Wishing you a good week as well!

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  11. Bonnie,
    Picture's from your hometown, so that's why it seems so familiar. Though I must say, I've seen the attitude on the streets there, but never really that particular fashion look.

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  12. Audrey,
    Isn't she excellent? The tilt of the head, the droop of the shoulders, the widely spaced legs, the sombre stare. And yet the elaborate make-up belying the seemingly careless pose and "just thrown on" get-up. An excellent character study by whoever put that mannequin together.

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  13. Saj,
    I thought she looked familiar!

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  14. Owen,
    I was pretty amazed by those hands when I reviewed the photo. As I said to manuela, I think they must be "one-size-fits-all" hands that can be attached to either male or female mannequins. I wonder who modelled for them. I remember a few years (decades?) back when female mannequins suddenly grew nipples. I think that is no longer acceptable as visible nipples seem to have gone the way of white go-go boots.
    A guy without Photoshop (though you can get a reasonable facsimile of it called Gimp for free download online, I understand) will just have to do what he can to come with excellent quality photographs that would be otherwise ruined by further tampering. I believe you're up to the task.

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  15. Tatjana,
    I am unable to leave a comment on your blog, so if you happen to pass back this way, this is what I tried to say there:
    So many intriguing photographs on your site. Thank you for visiting my blog and giving me the opportunity to discover yours.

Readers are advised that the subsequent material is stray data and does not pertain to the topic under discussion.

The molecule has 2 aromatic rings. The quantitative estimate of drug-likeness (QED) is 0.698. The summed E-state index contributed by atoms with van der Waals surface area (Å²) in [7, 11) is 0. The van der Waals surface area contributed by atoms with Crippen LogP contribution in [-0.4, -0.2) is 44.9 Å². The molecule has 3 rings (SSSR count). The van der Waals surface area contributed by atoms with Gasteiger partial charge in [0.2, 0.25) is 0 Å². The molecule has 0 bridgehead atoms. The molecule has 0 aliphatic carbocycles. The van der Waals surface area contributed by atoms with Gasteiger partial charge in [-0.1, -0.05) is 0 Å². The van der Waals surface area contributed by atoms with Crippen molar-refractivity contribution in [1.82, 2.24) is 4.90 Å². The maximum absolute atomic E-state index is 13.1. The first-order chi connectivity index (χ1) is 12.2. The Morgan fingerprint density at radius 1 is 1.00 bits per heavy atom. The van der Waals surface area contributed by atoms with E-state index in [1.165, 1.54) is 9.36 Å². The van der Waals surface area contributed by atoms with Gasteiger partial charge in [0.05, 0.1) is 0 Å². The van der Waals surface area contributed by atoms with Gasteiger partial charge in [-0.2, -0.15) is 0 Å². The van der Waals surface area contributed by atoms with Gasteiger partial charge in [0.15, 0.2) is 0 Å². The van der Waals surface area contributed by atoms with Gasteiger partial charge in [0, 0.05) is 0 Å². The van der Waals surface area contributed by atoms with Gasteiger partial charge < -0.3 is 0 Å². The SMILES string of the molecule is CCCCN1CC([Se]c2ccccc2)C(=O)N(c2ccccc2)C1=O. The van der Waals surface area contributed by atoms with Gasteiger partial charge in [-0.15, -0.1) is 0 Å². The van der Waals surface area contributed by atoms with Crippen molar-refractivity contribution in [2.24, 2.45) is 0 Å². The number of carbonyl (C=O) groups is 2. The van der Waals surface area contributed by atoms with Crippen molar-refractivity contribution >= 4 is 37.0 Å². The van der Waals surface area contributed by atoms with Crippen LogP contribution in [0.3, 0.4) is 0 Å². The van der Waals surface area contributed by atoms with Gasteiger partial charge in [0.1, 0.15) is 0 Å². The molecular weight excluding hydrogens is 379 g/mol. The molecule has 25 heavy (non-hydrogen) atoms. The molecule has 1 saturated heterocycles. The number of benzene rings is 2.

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  16. jann,
    yeah, I'm sure you'd start more than a few tongues wagging in Sicily if you showed up carrying your portabanana and sporting that hairdo!

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  17. Nice pictures, but that blase world weary attitude makes me want to laugh these days, I must be getting old! :)

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  18. Hilarious... I will have to post a couple of very recent photos from Paris on the topic of mannequins with visible nipples. Plenty of food for thought there; are such things appropriate, inappropriate, politically correct, sexist, perhaps simply aesthetic... or purely a from a marketing point of view, do visible nipples on a mannequin cause higher sales levels, even if the buyer and observer is a female ? Or do they assume the female buyer is accompanied by a male purchaser who will be more likely to be enticed, etc, etc ??? Yep, you've opened a virtual can of worms, I'm afraid...

    Oh, and speaking of which, there was a funny story in the news today from Australia about how a Guinness world record was broken this weekend for the largest bikini parade, with 357 women participating... not that I'm actually interested in such things, mind you, I barely paid it a glance at all those glimpses...

    http://www.youtube.com/watch?v=3pH1vyP1IVI

    :-)

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  19. Jenny Woolf,
    I think when we suddenly realize that there is far less time left to us be weary of the world, we're suddenly cured of that particular ennui.

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  20. Owen,
    I don't see mannequins flaunting those cherries-on-the-double- sundaes silhouettes in Canadian display windows these days. I think it has something to do with the reversion a few years back to what are, essentially, padded bras but which somehow pass as not being a deception as to one's size but as a modest disguisement of one's bumps on the lumps, if you will. I guess they proved too distracting at the office, or something. That nippled mannequins are still de rigeur à Paris says a lot about the French attitude to all things remotely seductive, I guess.

    By the way, just who did have the largest bikini in the parade? One would have thought the competition would have been for the smallest.
    :-D